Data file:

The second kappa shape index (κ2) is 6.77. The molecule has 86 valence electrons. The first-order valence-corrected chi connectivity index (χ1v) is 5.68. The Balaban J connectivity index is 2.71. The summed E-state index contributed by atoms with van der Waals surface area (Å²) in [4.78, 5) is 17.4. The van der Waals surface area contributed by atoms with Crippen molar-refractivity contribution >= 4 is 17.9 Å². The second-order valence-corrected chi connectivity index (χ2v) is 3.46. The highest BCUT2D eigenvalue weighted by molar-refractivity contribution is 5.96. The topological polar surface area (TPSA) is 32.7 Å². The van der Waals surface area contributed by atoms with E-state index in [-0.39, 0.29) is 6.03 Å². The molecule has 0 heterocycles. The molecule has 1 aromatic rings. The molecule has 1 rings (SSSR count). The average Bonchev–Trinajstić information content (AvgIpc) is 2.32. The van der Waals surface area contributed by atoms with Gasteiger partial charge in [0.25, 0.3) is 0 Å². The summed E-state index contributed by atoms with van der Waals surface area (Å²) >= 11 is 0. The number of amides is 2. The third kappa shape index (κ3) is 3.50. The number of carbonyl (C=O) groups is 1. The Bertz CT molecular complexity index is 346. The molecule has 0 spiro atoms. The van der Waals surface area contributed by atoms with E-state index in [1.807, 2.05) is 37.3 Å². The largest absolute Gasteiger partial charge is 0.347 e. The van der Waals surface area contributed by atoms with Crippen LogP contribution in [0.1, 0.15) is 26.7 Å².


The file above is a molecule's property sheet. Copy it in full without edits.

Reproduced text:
The second kappa shape index (κ2) is 6.77. The molecule has 86 valence electrons. The first-order valence-corrected chi connectivity index (χ1v) is 5.68. The Balaban J connectivity index is 2.71. The summed E-state index contributed by atoms with van der Waals surface area (Å²) in [4.78, 5) is 17.4. The van der Waals surface area contributed by atoms with Crippen molar-refractivity contribution >= 4 is 17.9 Å². The second-order valence-corrected chi connectivity index (χ2v) is 3.46. The highest BCUT2D eigenvalue weighted by molar-refractivity contribution is 5.96. The topological polar surface area (TPSA) is 32.7 Å². The van der Waals surface area contributed by atoms with E-state index in [-0.39, 0.29) is 6.03 Å². The molecule has 0 heterocycles. The molecule has 1 aromatic rings. The molecule has 1 rings (SSSR count). The average Bonchev–Trinajstić information content (AvgIpc) is 2.32. The van der Waals surface area contributed by atoms with Gasteiger partial charge in [0.25, 0.3) is 0 Å². The summed E-state index contributed by atoms with van der Waals surface area (Å²) >= 11 is 0. The number of amides is 2. The third kappa shape index (κ3) is 3.50. The number of carbonyl (C=O) groups is 1. The Bertz CT molecular complexity index is 346. The molecule has 0 spiro atoms. The van der Waals surface area contributed by atoms with E-state index in [1.807, 2.05) is 37.3 Å². The largest absolute Gasteiger partial charge is 0.347 e. The van der Waals surface area contributed by atoms with Crippen LogP contribution in [0.1, 0.15) is 26.7 Å².